“I think what’s so hard is that this could all fucking be different,” Ramgopal said. “I feel like the movement is always in a defensive position. So, how do we actually become proactive and actually create ways that we can do the work more effectively?”
For Ramgopal, part of the answer was to offer fertility care as part of their clinic’s services. Since 2017, the Allegheny center has offered basic fertility care within their scope of practice: intrauterine and intracervical insemination, basic fertility testing, and ovulation induction. But in 2020, Ramgopal met Traci Keen, the CEO of Mate Fertility, and started discussing how to make IVF a reality at Allegheny. Mate focuses on offering lower-cost fertility care in geographically underserved areas of the country. They also explicitly welcome LGBTQ+ clients, which not all fertility practices do.
Ramgopal thought the match was solid. Allegheny would own the practice and perform the procedures, while Mate would handle hiring and provide access to specialists, training, and quality control services. In exchange, Ramgopal would pay Mate a portion of the proceeds from fertility care on a monthly basis. Ramgopal also plans to partner with Posterity Health to provide additional services for male fertility, an underserved area in fertility care.
Mate Fertility is a young company that has closed multiple successful rounds of venture capital funding. The company has partnered with a clinic in Oklahoma City and two clinics in California, one in San Luis Obispo and one in Fresno. Pittsburgh, where Ramgopal’s clinic is located, would continue Mate’s interest in what Keen describes as underserved “secondary and tertiary markets” for fertility care.
Keen said her company wants to lower the barriers to fertility care for all people. To that end, Mate has been working on partnering with abortion clinics in states that ban abortion, to repurpose their spaces for fertility care. When asked if Mate had any concerns about providing fertility services in states with staggering maternal mortality rates and no access to abortion, Keen said, “I think I’d be remiss if I didn’t say that it’s concerning just as a human being when you’re in the business of getting people pregnant.” Mate, however, has no formal plans to help clients access abortion services in the event they need this health care in a state that bans abortion.
“We haven’t encountered any patients who are paying to get pregnant and then wanting to get an abortion,” Keen said.
Ramgopal is putting about three-quarters of the clinic’s savings into opening a full services fertility clinic. They anticipate roughly $2.2 million total, of which about $1.8 million is just for the buildout of the new facility. But finding a new physical space has proven most challenging.
“I’m trying to find places to lease where they actually are comfortable with leasing to an abortion facility,” Ramgopal said. As of late September, they still had not secured a location. When asked if the clinic had a GoFundMe for the new space, Ramgopal directed me to Western Pennsylvania Fund for Choice.
Keen expressed a general lack of concern with the anti-abortion movement insofar as it might impact fertility care.
“It’s hard to argue pro-life and then not support IVF,” Keen said. Yet Risa Cromer, author of Conceiving Christian America: Embryo Adoption and Reproductive Politics, disagrees.
“I’m not interested in fanning the flames of fear at all,” Cromer, who has written for Rewire News Group, said. “But there has been clear critique of IVF from the anti-abortion movement since before Roe. Since IVF became non-experimental in 1978, there has been anti-abortion pushback against it.” However, Cromer noted that IVF never became a strategic site of anti-abortion political advocacy in the United States.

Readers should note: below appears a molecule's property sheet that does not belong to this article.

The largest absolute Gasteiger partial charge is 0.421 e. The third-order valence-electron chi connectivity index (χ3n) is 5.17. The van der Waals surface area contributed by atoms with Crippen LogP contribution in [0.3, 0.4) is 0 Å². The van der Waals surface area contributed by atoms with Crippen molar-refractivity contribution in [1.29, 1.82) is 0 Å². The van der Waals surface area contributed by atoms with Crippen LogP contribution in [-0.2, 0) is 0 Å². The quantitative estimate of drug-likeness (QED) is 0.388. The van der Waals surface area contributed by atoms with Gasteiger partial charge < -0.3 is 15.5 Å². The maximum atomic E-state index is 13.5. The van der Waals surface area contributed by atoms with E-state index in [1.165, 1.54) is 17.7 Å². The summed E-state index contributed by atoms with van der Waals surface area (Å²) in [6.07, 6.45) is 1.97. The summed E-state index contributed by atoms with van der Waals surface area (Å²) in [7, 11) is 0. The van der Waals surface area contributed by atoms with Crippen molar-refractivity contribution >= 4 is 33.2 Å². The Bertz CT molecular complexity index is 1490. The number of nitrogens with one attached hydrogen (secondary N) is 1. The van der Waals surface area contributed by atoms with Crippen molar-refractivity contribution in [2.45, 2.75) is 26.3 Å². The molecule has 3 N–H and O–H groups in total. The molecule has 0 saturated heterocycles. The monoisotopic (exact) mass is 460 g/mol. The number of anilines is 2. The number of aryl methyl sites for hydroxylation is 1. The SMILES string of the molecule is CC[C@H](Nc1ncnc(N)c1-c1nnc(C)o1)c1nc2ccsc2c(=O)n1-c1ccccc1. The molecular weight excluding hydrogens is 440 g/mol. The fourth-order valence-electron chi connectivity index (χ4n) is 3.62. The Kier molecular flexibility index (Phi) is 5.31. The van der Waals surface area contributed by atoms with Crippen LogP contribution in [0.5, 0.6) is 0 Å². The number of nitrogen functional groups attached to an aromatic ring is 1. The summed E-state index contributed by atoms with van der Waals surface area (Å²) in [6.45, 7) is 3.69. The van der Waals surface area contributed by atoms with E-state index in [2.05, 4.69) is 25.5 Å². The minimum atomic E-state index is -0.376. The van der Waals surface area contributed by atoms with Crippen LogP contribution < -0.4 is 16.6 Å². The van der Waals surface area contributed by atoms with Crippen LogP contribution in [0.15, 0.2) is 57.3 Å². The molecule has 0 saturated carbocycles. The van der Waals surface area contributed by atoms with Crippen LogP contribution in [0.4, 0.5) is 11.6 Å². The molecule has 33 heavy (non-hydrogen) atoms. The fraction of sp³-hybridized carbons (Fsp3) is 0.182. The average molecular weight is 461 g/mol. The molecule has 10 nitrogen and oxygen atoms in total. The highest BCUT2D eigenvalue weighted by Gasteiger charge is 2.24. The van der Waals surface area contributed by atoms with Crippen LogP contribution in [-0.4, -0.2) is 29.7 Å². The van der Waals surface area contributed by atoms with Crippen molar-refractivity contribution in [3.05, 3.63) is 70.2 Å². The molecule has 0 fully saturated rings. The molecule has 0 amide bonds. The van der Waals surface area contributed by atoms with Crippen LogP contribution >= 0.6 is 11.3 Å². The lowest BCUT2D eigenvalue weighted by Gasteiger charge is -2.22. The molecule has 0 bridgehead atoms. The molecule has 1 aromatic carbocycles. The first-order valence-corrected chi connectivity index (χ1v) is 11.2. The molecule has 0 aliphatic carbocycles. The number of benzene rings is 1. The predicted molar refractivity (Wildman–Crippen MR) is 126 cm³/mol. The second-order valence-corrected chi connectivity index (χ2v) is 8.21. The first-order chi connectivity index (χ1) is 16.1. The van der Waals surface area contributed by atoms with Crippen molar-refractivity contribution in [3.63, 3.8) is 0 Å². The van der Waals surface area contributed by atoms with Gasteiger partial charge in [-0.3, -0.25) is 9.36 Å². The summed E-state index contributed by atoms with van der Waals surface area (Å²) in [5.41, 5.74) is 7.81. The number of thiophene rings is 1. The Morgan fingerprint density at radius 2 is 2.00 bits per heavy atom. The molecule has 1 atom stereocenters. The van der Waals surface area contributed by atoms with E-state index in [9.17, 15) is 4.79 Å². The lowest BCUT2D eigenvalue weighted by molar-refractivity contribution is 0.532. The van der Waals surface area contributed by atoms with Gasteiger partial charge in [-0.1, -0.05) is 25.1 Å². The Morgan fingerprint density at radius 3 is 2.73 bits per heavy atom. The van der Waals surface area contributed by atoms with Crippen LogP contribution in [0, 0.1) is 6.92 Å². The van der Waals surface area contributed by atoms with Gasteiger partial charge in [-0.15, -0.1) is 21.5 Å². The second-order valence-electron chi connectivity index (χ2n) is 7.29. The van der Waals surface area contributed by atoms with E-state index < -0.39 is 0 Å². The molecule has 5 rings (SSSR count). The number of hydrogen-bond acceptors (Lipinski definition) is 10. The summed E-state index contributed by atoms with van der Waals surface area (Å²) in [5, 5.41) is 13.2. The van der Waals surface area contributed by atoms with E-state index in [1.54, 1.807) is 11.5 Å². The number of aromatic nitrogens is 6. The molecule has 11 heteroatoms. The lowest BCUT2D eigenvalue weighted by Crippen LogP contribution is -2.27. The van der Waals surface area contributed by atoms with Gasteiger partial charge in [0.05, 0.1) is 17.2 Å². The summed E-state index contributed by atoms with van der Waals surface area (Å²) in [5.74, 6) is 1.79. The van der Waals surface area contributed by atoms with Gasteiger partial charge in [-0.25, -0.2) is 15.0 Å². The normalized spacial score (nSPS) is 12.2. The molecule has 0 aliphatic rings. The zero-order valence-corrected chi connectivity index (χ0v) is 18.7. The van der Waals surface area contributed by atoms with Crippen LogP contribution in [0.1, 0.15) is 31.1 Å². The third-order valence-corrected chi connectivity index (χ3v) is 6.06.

Cromer also said President Ronald Regan’s neoliberal administration aligned with reticence from Democrats to regulate fertility services, lest such regulations impact abortion care. Fertility care became deregulated.
“Eventually it became politically untouchable,” Cromer said. It would remain that way until the advent of human embryonic stem cell research, when the anti-abortion movement put pressure on President George W. Bush to regulate this new field of science.
“This looks like it has nothing to do with abortion,” Cromer said. “But it really does.”
While Cromer noted that IVF is not a current target, the internal logics of the anti-abortion movement remain hostile to IVF and fertility care more generally, particularly when it becomes accessible to non-cishet, affluent, nuclear family structures: the precise people Mate and Ramgopal are trying to help.
When Jessica originally contacted me, she wanted to put her last name on the record. But as we spoke, the stigma of an abortion after undergoing fertility treatment, particularly an abortion for Down syndrome, even and especially among her progressive colleagues, worried her.
“I’ve been told what I did was eugenics,” she said.
Cromer tied Jessica’s discomfort to the overarching appropriation of disability rights rhetoric by the anti-abortion movement.
“There is a deep history of conservative movements appropriating progressive rhetoric to use it for their own political gains,” Cromer said.
She highlighted Dagmar Herzog’s book Unlearning Eugenics, which shows how the modern anti-abortion movement came to embrace a pro-disability logic in Germany, specifically around Down syndrome. Though with different historical antecedents, disability rights and reproductive rights have also intentionally been made to compete in U.S. politics.
At the end of the day, Jessica neither wanted to opt into parenting a child with complex medical needs, nor undergo the remainder of what was now a high-risk pregnancy.
“I still feel funny saying this,” Jessica said. “But we [pregnant people] matter too.”